Header img
Beyond Penn's Treaty

Diary, Visit to Indians

Page out of 52
10th Month 31st 1794:

Four of the Sachems viz Clear Sky

, Red Jacket,
Sagnaresy and another (whose name we were not acquainted with) being a
deputation from the general Counsil for Indians who for several Days past
have been deliberating on the proposals made to them by Col: Pickering, waited
on us at our Lodgings with Horatio Jones Interpreter, they desired that as they
had something of a secret nature to communicate we would retire with them
to some private place, which being complyed with, Red Jacket addressed us
nearly as follows.

Brothers, you see here four of us of the six Nations

, who are assembled at this
place in the will of the great Spirit to transact the Business of the Treaty, you
have been waiting here a long time & visited by our Chiefs & as yet no marks of res
pect have been shown you. We understand you told Sagnaresy that you should
not have come but at our request & that you stood ready to afford us any assistance
which lay in your power. Brothers we hope you will make you minds easy,
as we who are now here are but Children, the Antients being deceased; we know
that your & our forefathers transacted business together, that you look to the great Spirit
for his direction & assistance, & take no part in war. Brothers you all know the
proposals made by us to Col: Pickering as well as the offers made by him to us, we are
now all in the presence of the great Spirit & we place more confidence in you than
heretofore, as you expressed you desire for peace we now desire your help & assistance,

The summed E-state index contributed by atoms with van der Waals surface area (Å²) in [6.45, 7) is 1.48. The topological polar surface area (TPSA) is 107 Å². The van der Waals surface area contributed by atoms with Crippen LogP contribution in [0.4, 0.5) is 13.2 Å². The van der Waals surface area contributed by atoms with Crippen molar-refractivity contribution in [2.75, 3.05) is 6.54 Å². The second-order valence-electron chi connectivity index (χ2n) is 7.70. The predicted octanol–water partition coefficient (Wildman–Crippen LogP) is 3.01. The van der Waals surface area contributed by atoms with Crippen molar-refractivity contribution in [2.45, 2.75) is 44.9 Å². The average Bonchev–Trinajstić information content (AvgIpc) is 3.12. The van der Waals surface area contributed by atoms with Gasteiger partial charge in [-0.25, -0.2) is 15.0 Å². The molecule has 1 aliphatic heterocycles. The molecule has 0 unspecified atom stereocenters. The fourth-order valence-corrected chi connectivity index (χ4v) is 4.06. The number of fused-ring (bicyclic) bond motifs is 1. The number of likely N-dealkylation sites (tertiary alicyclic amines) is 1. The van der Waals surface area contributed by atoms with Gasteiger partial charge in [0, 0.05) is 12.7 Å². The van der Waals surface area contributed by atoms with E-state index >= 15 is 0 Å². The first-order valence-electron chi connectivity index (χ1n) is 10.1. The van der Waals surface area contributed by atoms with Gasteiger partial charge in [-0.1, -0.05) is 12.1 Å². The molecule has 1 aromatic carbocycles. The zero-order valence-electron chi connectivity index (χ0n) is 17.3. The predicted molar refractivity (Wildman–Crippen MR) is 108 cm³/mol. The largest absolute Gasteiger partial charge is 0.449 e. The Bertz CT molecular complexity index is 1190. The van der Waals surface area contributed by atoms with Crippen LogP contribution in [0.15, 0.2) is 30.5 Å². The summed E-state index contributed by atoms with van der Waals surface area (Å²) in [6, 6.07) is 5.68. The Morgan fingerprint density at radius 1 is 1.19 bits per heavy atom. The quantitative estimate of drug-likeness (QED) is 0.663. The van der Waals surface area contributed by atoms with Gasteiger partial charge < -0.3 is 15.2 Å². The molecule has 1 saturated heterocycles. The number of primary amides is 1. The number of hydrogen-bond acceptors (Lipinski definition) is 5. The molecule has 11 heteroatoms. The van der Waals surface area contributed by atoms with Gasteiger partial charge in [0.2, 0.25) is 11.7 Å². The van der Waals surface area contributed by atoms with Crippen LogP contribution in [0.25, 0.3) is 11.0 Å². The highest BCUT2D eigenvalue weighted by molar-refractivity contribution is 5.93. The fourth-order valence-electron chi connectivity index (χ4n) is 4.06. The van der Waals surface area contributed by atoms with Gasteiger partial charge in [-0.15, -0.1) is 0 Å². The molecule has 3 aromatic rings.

we hope you will not deceive us, if you should do so, we shall no more place any con
fidence in Mankind; we wish that if you know the will of Congress or the extent
of the Commissioner's powers that you will candidly inform us. Brothers, we
wish that what we are now communicating may be kept secret; we are willing to
give up the four Mile path from Johnson's Landing place to Caynga Creek, the
other part of it from thence to Buffaloe Creek we wish to reserve on account of the
Fisheries &c, which would correspond with the Treaty held with Sir Wm. Johnson.

We desire to know if you can inform us why the Triangles on Lake Erie

cannot be given
up. Cornplanter & Captain Brant who were only Warrior Chiefs were the persons
who attended the Treaty at Fort Stanwix, & they were to have sent forward the proposals
for our more general consideration, at that time Old Sonoke was alive who was a
Man of great Understanding; but they were threatned into a compliance in con
sequence of which Capt. Brant went of to Canada, desiring Cornplanter to
do the best he could. They then presented seven strings of wampum &
withdrew, & agreed to return to hear our answer at the 3rd hour this afternoon